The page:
- Horn of Africa
- ECBinter-active Niger: Response Targeting
- ECBinter-active Niger: Simulations and Staff Capacity
- ECBinter-active Niger: Accountability
- ECBinter-active Niger: Disaster Risk Reduction
- ECBinter-active Niger: Response Implementation
- Ressources en français à votre disposition
- ECBinter-active Niger - Programme de l'événement (français)
- ECBinter-active Niger Agenda
- Blog / Blogue pour l’événement ECBinter-active, Niger
- ECBinter-active learning conference success in five country consortia
ECB Project on TwitterRT @unisdr: @amykirbyshire @ecbproject @ahammill_iisd You've been quoted in my #Storify story"GPDRR13: Some of Day Two."http://t.co/I34CO… 15 hours ago
ECBinter-active Niger: Simulations and Staff Capacity
|Richard Jacquot of Mercy Corps discusses his paper on simulations with event attendees © ECB Project 2012|
Staff capacity building is one of the cross-cutting themes which form a crucial part of the ECB Project. At the ECBinter-active event in Niger, Moctar Hamidou (Mercy Corps focal point) and Richard Jacquot (Mercy Corps ECB Manager) presented to attendees a paper entitled “The Simulation: Tool for Learning and Preparedness in Emergency Response” (available here in French). The paper examines the growing role of simulations in the humanitarian sector’s efforts to better prepare itself and the communities it serves for the onset of disaster, and draws on the ECB Project’s own simulation undertaken in Niger in February 2011. This page collects some of the learning and impact the paper produced at ECBinter-active.
A simulation can defined as a constructed situation in which individuals and organisations behave as though a real emergency is occurring. The simulation involves the invention of an imaginary emergency which closely reflects the kind of circumstances which can and do occur for real: in this way, participants can see what works and what does not work within the simulation, and this better prepares them to respond effectively if and when disaster does strike. Broadly speaking, there are four types of simulation for humanitarian response:
- Table Exercise – this basic model of simulation takes place in an office or conference room, is cheap to run, and takes only a few hours or up to half a day to complete. The goal in these kinds of exercises is to help participants to understand how much preparation is required in order to be ready to respond to disaster.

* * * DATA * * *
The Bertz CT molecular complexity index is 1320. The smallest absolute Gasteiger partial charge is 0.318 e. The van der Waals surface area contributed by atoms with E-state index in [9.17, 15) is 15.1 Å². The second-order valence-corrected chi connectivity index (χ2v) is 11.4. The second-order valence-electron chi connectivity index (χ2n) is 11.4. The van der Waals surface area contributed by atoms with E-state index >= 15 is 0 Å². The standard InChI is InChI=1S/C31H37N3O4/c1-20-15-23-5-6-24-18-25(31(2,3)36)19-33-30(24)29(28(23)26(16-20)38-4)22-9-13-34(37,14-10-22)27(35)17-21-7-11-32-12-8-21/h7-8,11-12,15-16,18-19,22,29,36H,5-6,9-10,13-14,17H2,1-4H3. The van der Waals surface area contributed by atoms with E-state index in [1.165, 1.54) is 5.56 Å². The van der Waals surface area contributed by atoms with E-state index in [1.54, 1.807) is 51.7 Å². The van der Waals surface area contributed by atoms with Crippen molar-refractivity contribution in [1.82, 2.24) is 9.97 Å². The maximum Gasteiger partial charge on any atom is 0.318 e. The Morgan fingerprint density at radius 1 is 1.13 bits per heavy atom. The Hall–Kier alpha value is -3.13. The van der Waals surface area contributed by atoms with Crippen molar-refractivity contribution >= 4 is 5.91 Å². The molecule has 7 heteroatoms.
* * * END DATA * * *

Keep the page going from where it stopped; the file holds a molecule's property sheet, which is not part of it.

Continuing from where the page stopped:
- Functional Exercise – taking one to two days, this style of simulation is generally used to test an approach or response plan that has been prepared in advance. It helps participants to understand whether the plan suits a particular context, and how they would be required to work together in the event of an emergency.
- Training Exercise – this model takes half a day at most and is designed to test individual capacities such as mounting a splint, making a purchase from a national or international office or run a needs assessment. The simulation is designed to ensure that participants are know and understand the specific tasks they as individuals would be expected to complete in an emergency.
- Joint Exercise - this more elaborate style of simulation takes up to a week and is designed to test the consistent application of Standard Operating Procedures (SOPs) across multiple actors against the backdrop of a simulated major crisis, such as an earthquake, pandemic or nuclear accident. It simulates a significant deployment of resources, equipment, communications and manpower.
Case Study: The February 2011 Flood Simulation in Niger
|Click to down the ECB Project
simulations poster in French (or
click here for English)
Participants discussed the flood simulation carried out by the ECB Project in February 2011.
This raised a number of points concerning:
- The use of military escorts
- The boundary between emergency response actions and development in a crisis
- The involvement of public autuhorities in simulations
- The identification of beneficiaries in a simulated situation
- The reliability of statistics in a simulation
Among the key lessons offered by the outcome of the simulation in Niger were the realisation that public authorities must be involved as participants of the simulation and that if children are to be included in humanitarian actions this must be coordinated through their parents.
The paper presented by Moctar Hamidou and Richard Jacquot concludes:
After three years of experience within the Emergency Capacity Building Project, it is now established that simulations allow all that has been described here and more. They represent an invaluable opportunity for active learning as they provide participants with a realistic emergency environment, albeit safe and scaled down, which allows them to test their knowledge, assumptions and decisions without jeopardizing the potential beneficiaries of their response. Simulations also give humanitarians the opportunity to establish relationships with their partners that will be very useful during the actual responses.